Friday, 4 March 2011

Civil Unrest @ Debut

Civil Unrest, part of Coming Up festival has one clear aim – to galvanise political thought through performance, photography, debate and, curiously, food. While it certainly raises a lot of interesting issues, it’s a confusing and messy process that feels, at times a little bewildering.

But perhaps we just don’t have the cajones. On arrival at Debut, there certainly doesn't seem to be any hint of an impending revolution. We're informed tonight’s production has been delayed by half an hour. Do we kick off? Of course not. We chat politely and have a nice glass of wine. The only slight moment of disagreement comes when a man objects, very mildly, to handing over £4 for a beer. He still pays though. No need to cause a fuss.

Things heat up slightly when we’re led through police barricades into a queue for food. To set the tone for the political injustice to come, the filth, who are patrolling the venue, begin kettling us, banging their riot shields and shouting, which is effective until you remember that you’re not actually protesting your rights. There’s not a lot to be upset about when you know you’re about to receive award-winning grub from Street Kitchen’s Head Chef Mark Jankel.

The kettling process also means that the exhibition of protest photography and art suffers. Works are mounted on the chain link fences, but with the surging crowd it’s hard to take it in. A video above us plays footage from the student protests, and there's a charred painting of David Cameron, but it's all but impossible to actually look properly at the display. Perhaps that’s the point.

Sat at long wooden tables in a mock prison canteen, it’s here that the organisers' aims become clearer. Our food is presented in polystyrene trays and my hospitable fellow inmates and I get talking about the issue of prison control, debating with a fervour that the organisers were hoping for. Jankels' meat dish melts away at first touch, the roasted vegetables are tender, and the dessert, a pear cheesecake mousse, is delicious. As the prison guards bring round some Courvoisier punch, I begin to think that life in the slammer might not be so bad after all.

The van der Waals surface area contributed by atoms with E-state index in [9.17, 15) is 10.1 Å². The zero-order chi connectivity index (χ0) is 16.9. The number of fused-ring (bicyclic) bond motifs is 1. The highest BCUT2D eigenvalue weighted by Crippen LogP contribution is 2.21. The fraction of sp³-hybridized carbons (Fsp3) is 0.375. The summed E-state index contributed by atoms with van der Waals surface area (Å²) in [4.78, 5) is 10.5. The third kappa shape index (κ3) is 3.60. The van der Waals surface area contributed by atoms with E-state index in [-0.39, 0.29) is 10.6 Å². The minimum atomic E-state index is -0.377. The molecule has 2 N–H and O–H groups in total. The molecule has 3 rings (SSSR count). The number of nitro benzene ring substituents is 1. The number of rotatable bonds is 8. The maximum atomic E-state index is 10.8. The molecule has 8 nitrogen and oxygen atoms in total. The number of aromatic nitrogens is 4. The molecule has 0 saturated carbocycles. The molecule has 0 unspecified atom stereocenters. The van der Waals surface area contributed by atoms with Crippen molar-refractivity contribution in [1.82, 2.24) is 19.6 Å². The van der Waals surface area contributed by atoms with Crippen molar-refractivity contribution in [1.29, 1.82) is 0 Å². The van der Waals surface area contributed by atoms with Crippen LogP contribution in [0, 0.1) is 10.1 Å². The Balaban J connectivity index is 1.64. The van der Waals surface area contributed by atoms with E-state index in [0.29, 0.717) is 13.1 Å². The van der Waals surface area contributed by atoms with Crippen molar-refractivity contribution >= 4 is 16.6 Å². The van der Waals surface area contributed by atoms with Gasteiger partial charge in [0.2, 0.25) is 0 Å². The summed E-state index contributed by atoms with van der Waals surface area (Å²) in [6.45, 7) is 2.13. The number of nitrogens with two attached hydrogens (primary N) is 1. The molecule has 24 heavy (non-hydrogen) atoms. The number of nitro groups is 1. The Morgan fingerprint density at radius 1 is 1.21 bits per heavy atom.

I worry the play is going to be overly earnest, especially as it deals with the politically charged student riots. But the actors' use of space instantly breaks down any inhibitions. They use the scaffolding mounted above us, while the tables we're sat at become beds, pavements and prison cells, as they move around and over us. Riots clash, flares are set off, and the whole thing proceeds at such a pace that there’s no time to feel awkward.

The story involves a family of siblings at each other’s throats about the rights of the police and the protestors. However the story doesn't particularly matter. The characters are merely ciphers, raising different issues. While it is clear that writer Ben Ellis is on the side of the protestors, things are not black and white. Each character, be they police or civilian, is flawed.

Though not as flawed as the event’s supposed highlight – a debate featuring amongst others, Simon Hughes MP. It's ruined by lack of time. Hughes hasn’t seen the play and so tries to use the platform for a speech to press the Lib-Con message, which is met with resistance and heckles of ‘wanker’.

The fact that there is no time for the audience to be heard is perhaps why we leave with a sense that there hasn’t been a chance to tie our thoughts together, but it seems Civil Unrest has at least succeeded in bringing a more vocal audience to this kind of theatre.

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